We crawled to Dartford, even stopping at some stations they had claimed we wouldn’t stop at. At Dartford several hundred frustrated passengers poured out of the train to announcements telling them that trains were waiting at platforms 1 and 2 and to follow the directions of staff. Platforms 1 and 2 were over a footbridge, with another set of steep steps, and by this time steps were the last thing I wanted to deal with, I was doing well to be vertical at all. There was a sign saying a lift was available, but with trains waiting and no staff member in sight I wasn’t certain I would make it if I took the time to find someone and say I needed to use it. So I struggled over the bridge, last one of several hundred, and yelled ‘King’s Cross?’ at one of the guards, who pointed me onto the Cannon Street train and said to get off at London Bridge.

I was no sooner on than the train was off, and needless to say the train was packed, with people standing everywhere, but someone stood up to let me sit down. Unfortunately it so crowded there was no room to take off my rucksack, which just served to amplify the pain coming out of my neck and shoulders. By this time the only thing stopping me from packing it in and going home was that the trip back would be just as much of a nightmare. The trip to London Bridge was another stopping crawl through every minor station in East London, finally getting me into London Bridge at about 12:35 – umm! I think I’ve been to London Bridge precisely once before, so I’m not exactly familiar with it, but I can navigate these places given time, unfortunately that wasn’t something I had a lot of. I followed the signs for the Northern Line, glad I didn’t need to use the Jubilee Line (‘Jubilee Line is currently not running due to a person on the track’). Now the signs were clear, the concourses wide and brightly lit, and I don’t recall any steps, but what I do recall is a walk from platform to platform that took me 10 minutes when I was struggling to stand at all. Of course I just missed one train, so when I finally got on a tube it was with 10 minutes to make my connection – not gonna happen! And I was right, we were a couple of stops short of King’s Cross when 13:00 ticked around.

Once at King’s Cross it was another 10 minute trek to get to the Main Line station – even if TfL are making efforts to make a token few stations accessible to disabled people the reality seems to be that they’re turning them into airport-like concourses that are inaccessible due to the distance to be covered even if step-free access is now provided. And is it really beyond the wit of man to put distances on the direction boards? A few hundred metres may not seem significant if you aren’t disabled, but if you are then knowing the distance may give you some indication of whether you can make it to a platform or need to ask for help.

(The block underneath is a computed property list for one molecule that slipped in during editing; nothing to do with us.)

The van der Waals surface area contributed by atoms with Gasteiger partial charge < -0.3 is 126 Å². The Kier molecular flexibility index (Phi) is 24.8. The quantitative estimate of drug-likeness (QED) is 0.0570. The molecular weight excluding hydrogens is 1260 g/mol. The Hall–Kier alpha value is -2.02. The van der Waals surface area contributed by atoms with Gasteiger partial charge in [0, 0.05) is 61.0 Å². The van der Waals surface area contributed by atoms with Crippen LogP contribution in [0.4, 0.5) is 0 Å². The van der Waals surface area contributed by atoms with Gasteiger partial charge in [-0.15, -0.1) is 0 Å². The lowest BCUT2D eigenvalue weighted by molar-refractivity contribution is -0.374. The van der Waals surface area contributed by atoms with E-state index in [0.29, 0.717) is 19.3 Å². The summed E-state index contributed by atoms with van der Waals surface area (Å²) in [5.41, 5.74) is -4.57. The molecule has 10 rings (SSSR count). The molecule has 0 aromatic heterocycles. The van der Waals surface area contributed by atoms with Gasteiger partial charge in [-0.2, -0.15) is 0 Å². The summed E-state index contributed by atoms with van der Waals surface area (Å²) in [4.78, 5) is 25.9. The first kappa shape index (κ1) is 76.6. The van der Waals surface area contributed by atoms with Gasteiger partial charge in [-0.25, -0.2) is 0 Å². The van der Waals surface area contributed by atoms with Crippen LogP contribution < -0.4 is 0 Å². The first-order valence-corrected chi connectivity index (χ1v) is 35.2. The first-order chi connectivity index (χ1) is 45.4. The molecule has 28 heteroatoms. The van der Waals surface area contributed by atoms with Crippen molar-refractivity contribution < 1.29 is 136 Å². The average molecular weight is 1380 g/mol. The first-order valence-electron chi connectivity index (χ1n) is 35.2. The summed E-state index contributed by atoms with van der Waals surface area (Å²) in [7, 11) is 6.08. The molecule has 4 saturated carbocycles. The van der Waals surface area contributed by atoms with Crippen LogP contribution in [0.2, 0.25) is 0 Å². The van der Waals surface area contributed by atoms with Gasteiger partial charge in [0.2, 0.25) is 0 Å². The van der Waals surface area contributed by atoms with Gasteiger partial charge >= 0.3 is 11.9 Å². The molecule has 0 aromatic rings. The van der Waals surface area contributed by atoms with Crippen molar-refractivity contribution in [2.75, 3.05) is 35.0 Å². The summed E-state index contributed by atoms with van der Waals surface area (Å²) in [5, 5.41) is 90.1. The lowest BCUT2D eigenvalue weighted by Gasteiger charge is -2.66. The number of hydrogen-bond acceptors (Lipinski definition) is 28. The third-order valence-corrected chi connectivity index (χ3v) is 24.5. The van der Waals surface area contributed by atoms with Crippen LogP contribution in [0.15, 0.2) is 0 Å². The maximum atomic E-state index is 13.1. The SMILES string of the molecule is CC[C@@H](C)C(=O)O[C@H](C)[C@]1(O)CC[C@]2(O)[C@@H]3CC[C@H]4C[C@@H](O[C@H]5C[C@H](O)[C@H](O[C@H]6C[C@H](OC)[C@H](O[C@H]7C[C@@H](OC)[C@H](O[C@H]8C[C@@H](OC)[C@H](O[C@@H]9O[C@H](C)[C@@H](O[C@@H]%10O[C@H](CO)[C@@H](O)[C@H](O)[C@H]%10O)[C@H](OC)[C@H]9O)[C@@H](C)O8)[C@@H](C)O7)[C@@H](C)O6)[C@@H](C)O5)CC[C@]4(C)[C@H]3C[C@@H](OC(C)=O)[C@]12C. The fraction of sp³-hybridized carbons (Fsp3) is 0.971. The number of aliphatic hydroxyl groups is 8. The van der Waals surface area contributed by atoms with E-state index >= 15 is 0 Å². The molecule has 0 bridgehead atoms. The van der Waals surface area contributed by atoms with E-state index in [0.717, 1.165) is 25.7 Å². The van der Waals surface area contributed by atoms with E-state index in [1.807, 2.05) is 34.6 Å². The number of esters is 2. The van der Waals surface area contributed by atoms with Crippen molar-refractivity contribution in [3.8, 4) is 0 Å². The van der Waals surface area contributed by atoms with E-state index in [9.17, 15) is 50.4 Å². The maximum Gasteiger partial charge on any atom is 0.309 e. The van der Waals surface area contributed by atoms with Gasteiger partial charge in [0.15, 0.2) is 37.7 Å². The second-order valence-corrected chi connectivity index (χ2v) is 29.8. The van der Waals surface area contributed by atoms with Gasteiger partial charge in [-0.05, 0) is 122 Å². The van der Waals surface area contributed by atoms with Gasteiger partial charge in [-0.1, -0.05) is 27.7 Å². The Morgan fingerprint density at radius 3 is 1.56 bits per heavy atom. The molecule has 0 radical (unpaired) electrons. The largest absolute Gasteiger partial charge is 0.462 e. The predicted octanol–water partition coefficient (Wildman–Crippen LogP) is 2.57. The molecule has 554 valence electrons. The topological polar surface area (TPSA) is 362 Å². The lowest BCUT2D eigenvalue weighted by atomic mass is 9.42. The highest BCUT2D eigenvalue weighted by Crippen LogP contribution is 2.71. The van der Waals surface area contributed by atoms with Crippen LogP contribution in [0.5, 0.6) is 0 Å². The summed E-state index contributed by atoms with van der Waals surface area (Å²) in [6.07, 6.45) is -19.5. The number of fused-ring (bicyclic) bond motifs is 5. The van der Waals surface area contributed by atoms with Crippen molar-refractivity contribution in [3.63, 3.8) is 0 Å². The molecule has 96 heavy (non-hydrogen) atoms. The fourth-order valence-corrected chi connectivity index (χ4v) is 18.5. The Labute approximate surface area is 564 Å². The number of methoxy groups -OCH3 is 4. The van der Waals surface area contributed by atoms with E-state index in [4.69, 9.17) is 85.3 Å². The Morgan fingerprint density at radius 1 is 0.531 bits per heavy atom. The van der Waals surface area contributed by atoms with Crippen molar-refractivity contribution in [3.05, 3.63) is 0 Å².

At King’s Cross, the announcement board confirmed that the 13:00 had already left, so I squeezed through the crowd to the Information Booth to ask what I should do. ‘You need to go to the booking office,’ they told me, ‘you’ll probably need to buy another ticket’. Yeah, right. So I went to the booking office and found a nice long queue, with no provisions for disabled customers that I could see. When I finally got to talk to a booking clerk it was over a wide chest-high counter. I struggled to hand my ticket over to him with crutch attached to my arm, god knows how someone in a wheelchair would have managed. ‘You’ll need to buy another ticket’ he said, too bored to listen to anything I had told him. I pushed my voice up to insistent and pointed out I had done exactly what I was told and taken the only train running and it was his responsibility to fix it, not mine. So he grudgingly turned to his monitor and started trying to confirm what I had told him. After a couple of minutes he turned around again: ‘This is a St. Pancras ticket, it’s a different company, you should have got on the St. Pancras train’. Arghh! Which part of ‘I took the only train’ was he having difficulty with? Crank in another level of insistence and repeat the story for at least the third time… After a couple more minutes fiddling with his computer he decided that he needed help and went off to talk to a colleague; by this point I was hanging onto the counter just to remain upright and any more objections were going to be answered with a demand to 1) speak to his supervisor and 2) do it somewhere I can sit down. I was at the point I was seriously considering sitting on the floor. After several minutes of peering at on-screen logs of what services had actually run with his colleague he came back, pulled out a pad and ignored me while he started scribbling on a voucher.

 “You can get on the 13:30” he said, stapling it to my ticket and handing it back without really looking at me.

By this time it was after 13:20, just physically getting to the 13:30 before it left was questionable, which I pointed out to him, I also pointed out that I absolutely needed a seat, which isn’t always guaranteed on the East Coast Line.